The job of a director is largely one of problem solving, even in the most lucrative and professional companies. The director has to figure out how to make an indoor stage look like a beach or figure out how Actor A can pick up his prop placed on the other side of the set or how to inventively block a scene where Actor B sits at a table and eats a sandwich. And those are just staging issues. Working with differently-abled actors just presents another set of puzzles to solve. But these puzzles often feel less like obstacles and more like opportunities. In fact, the most creative and interesting staging choices we made in the shows I’ve done with disabled actors came from figuring out ways to overcome and even incorporate their challenges. How many ways can we utilize an electronic wheelchair? What do you do when an actor is having trouble memorizing lines and needs to be prompted? How do you create choreography that suits actors with limited range of motion and/or short-term memory?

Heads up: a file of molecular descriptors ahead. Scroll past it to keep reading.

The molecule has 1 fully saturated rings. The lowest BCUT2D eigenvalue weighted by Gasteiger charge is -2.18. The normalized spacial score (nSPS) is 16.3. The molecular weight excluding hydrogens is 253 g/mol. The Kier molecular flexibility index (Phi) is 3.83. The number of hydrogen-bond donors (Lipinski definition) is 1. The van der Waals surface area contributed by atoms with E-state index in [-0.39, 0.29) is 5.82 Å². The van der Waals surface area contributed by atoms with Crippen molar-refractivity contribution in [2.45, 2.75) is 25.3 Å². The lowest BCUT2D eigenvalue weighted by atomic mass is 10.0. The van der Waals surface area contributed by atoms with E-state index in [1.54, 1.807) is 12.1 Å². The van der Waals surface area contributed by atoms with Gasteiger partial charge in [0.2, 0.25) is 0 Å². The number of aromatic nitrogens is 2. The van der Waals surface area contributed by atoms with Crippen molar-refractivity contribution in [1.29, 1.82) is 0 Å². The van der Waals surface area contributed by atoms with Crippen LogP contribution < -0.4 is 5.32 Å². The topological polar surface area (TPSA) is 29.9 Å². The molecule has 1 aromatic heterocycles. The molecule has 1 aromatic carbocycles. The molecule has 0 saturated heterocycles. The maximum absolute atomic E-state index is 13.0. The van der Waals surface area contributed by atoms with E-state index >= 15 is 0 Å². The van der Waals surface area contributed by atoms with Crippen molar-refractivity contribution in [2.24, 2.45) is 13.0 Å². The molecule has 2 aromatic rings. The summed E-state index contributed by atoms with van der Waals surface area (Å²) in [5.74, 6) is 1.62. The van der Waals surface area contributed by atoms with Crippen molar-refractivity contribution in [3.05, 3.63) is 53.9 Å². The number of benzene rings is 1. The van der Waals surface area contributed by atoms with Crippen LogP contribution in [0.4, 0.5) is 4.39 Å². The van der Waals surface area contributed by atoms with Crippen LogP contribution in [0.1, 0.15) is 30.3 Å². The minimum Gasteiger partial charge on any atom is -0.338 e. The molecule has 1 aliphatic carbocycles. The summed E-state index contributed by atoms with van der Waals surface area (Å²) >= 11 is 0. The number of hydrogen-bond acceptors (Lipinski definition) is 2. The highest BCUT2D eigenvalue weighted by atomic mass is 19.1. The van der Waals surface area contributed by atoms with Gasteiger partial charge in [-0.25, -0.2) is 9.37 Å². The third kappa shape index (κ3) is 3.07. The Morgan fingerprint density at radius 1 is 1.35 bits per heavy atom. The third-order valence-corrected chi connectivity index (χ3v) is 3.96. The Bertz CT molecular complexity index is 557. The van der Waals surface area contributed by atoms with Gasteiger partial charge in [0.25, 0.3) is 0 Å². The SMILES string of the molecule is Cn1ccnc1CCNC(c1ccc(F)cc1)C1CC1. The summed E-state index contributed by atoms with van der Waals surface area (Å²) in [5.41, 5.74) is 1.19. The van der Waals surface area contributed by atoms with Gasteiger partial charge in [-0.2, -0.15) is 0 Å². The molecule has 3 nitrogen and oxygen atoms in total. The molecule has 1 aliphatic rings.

The possibilities are endless. An electric wheelchair can become a horse to ride, a self-moving set piece, the perfect vehicle to transport fellow cast members. Memory challenges can result in one role being shared among a group or building in a running gag where the actor’s forgetfulness becomes integrated in the fabric of the show in a fun and innocent way. Choreography as well follows suit, although that is far from my expertise. These decisions can also resonate emotionally. In a production I recently watched on YouTube, a paraplegic Aldonza’s wheelchair[NG6]  is stolen during her attack, forcing the actress to sing her spiteful titular song crawling across the stage, brilliantly physicalizing her helplessness. In a job that is all about making interesting choices, working with disabled actors not just forces you to think more creatively, it gives you a new set of tools to work with.